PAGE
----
Customs andBorder Protection’s (CBP) Houston Seaport—the fifth largest port for arriving containers and the largest petrochemical complex in nation—needs to improve its documentation of waivers and exceptions for examination of high-risk cargo shipments, according to an audit report by the Department of Homeland Security (DHS) Inspector General (IG).
The IG conducted a review of the Houston Seaport to ensure it complied with CBP’s Cargo Enforcement Reporting and Tracking System (CERTS) Port Guidance, and the National Maritime Targeting Policy (NMTP), which requires CBP officers to examine all high-risk containers that do not qualify for standard exception and ensure that all cargo examination data is accurately documented.
The IG determined that the Houston Seaport generally complied with CERTS Port Guidance and NMTP, but needs to improve its documentation of waivers and exceptions to mandatory examinations of high-risk cargo.
CBP can waive examination if a high-risk shipment meets a “standard exception” or an “articulable reason.” However, a recent Government Accountability Office (GAO) audit stated there are no CBP-wide definitions for the standard exception categories, which raises the concern CBP may be waiving shipments that should be examined and examining shipments that could be waived.
As previously reported by Homeland Security Today, GAO reported in February that it found CBP did not properly record articulable reasons for waivers, limiting CBP’s ability to determine whether policy is being followed.
“Given that examining and waiving, if appropriate, high-risk shipments are critical aspects of CBP’s strategy, it is important for CBP to ensure that these practices are carried out consistently and that results of its targeters’ actions regarding the disposition of high-risk cargo shipments are recorded accurately,” GAO said.
CBP data shows the Houston Seaport processed 7, 192 high-risk cargo shipments in fiscal year 2013. Nearly 60 percent of those shipments were either a standard exception or the port director waived the mandatory examination requirement, so the shipments were not examined.
CBP officers document waivers using CERTS drop-down menus. Of the 53 port director waivers in the IG’s sample, officers failed to select an appropriate reason for 19 waivers. In addition, CBP did not select any reason for 2 waivers. While CBP is required to include the name of the official accountable for port director waivers, the name of the port director or designee in 52 of the 53 waivers reviewed was not included.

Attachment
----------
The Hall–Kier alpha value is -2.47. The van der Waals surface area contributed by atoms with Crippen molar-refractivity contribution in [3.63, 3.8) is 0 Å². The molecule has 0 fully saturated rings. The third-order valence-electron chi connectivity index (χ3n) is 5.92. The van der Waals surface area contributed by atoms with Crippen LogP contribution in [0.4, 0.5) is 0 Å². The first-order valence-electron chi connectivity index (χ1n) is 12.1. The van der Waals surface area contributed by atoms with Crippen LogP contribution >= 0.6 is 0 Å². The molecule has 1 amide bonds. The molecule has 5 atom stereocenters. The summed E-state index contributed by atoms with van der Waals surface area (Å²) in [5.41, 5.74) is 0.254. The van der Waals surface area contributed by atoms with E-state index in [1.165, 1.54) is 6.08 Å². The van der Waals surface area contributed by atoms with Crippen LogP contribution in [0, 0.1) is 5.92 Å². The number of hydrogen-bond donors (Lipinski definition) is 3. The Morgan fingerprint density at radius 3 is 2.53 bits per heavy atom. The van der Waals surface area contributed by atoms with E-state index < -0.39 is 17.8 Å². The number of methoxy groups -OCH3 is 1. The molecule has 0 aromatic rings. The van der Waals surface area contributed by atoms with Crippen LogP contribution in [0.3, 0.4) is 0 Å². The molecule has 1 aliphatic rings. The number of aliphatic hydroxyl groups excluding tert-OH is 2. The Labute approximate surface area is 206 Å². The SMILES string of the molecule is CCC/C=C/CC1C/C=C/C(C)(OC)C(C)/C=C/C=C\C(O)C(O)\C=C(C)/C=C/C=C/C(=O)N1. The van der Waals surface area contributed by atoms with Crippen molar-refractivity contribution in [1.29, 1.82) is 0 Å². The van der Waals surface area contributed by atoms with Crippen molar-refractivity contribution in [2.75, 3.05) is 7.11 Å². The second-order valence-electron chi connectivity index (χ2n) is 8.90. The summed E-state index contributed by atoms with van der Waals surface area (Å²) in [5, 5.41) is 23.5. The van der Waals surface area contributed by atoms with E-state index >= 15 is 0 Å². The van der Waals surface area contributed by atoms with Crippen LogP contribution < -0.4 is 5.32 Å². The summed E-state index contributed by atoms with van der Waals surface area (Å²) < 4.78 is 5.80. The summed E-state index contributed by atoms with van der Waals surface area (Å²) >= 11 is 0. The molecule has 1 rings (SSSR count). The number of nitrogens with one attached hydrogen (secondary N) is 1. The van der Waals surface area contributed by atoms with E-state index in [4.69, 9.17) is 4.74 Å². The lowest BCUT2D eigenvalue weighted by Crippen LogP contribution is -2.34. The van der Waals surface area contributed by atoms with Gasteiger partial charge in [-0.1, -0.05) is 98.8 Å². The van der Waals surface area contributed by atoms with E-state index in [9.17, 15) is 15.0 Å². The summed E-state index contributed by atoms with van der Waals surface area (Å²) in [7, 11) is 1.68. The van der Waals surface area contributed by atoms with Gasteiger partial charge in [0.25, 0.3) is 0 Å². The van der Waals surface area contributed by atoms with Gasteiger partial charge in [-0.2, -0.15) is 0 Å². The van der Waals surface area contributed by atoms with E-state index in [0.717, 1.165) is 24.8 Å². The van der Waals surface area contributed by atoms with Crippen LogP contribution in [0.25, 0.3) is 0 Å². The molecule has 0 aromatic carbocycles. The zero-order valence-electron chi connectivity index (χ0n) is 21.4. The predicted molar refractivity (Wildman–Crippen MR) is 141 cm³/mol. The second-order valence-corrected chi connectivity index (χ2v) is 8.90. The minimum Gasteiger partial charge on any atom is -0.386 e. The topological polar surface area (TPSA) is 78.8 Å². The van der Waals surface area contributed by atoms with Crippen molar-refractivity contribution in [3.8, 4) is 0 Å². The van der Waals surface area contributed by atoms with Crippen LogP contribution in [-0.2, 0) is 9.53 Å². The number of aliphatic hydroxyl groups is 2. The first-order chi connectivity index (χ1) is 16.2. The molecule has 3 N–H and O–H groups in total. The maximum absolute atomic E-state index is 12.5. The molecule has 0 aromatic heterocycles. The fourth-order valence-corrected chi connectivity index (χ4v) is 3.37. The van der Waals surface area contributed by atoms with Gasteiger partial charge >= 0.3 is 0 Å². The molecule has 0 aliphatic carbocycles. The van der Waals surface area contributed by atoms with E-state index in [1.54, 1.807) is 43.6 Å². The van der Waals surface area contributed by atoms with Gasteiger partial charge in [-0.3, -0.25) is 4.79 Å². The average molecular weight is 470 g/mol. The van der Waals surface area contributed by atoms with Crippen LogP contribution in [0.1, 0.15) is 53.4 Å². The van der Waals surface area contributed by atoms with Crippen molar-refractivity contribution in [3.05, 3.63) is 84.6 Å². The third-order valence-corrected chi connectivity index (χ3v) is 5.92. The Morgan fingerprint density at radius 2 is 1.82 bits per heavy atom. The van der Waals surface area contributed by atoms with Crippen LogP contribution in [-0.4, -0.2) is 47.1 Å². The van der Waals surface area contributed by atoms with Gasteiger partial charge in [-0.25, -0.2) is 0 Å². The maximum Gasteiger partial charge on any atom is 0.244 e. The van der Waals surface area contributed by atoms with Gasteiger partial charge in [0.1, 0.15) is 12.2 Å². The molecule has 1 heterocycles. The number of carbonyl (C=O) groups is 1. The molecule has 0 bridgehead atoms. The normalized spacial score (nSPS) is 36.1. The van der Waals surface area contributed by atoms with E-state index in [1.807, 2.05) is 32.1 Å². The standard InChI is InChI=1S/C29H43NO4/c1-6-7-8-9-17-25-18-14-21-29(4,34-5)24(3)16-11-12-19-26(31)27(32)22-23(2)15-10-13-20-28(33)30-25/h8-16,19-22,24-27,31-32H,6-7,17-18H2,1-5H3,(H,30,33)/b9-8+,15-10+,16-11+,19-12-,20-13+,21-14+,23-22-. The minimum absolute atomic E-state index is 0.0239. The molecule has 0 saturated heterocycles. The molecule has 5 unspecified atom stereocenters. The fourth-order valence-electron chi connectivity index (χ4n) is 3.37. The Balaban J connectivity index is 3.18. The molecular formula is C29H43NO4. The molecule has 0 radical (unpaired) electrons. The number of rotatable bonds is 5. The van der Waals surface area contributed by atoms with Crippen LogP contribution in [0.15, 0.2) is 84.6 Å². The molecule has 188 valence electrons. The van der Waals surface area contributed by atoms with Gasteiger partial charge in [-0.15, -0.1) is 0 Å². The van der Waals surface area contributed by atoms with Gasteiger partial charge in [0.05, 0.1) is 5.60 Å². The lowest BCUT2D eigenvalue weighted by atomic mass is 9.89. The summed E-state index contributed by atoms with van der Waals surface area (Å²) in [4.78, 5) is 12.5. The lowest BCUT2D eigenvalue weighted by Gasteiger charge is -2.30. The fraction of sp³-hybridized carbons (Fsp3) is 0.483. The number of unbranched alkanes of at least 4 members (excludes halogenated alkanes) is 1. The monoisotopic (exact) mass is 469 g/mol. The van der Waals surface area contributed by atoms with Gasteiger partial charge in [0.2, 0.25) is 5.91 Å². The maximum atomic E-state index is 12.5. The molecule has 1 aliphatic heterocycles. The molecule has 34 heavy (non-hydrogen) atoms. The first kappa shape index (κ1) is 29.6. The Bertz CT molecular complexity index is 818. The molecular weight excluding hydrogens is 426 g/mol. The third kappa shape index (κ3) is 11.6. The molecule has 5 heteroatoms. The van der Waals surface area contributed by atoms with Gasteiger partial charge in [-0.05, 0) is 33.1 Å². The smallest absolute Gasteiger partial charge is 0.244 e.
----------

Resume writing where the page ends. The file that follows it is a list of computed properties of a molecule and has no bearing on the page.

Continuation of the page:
In addition, the CERTS drop-down menus also include options for each standard exception, but the menu was missing one exception, which accounted for 44 of the 88 standard exceptions in the IG’s sample. Consequently, CBP officers selected non-corresponding options.
“Proper documentation of port director waivers and exceptions to mandatory examinations of high-risk cargo shipments in CERTS may help facilitate management oversight, as well as accurate reporting of waiver and standard exception statistics,” the IG said.
The IG’s report also called for improved access controls over port director waiver approvals within CERTS, stating it “would help prevent waiving the mandatory examination of high-risk shipment that may threaten national security.”
The IG provided three recommendations to improve the documentation of waiver approvals and exceptions to mandatory examinations of high-risk cargo shipments. The IG recommended CBP develop oversight procedures to ensure CBP officers select the appropriate CERTS drop-down menu option for waiver reasons.In addition, the IG recommended the inclusion of the missing standard exception as an option in the CERTS drop-down menu.
CBP concurred with all three recommendations.
DHS’s Inspector General also recently reported in an audit report that last fiscal year CBP “did not effectively target and examine rail shipments entering the United States from Mexico and Canada,” and as a result, “CBP may … have failed to detect potential instruments of terrorism or dangerous materials from entering the United States."
Consequently, the IG reported, “We were unable to determine whether all high-risk shipments were examined in accordance with CBP policies.”
“Specifically,” the IG’s audit report stated, CBO Officers (CBPO) did not always target shipments using the mandatory Automated Targeting System (ATS) targeting criteria. CBPOs also did not always use the required radiation detection equipment to examine high-risk shipments.”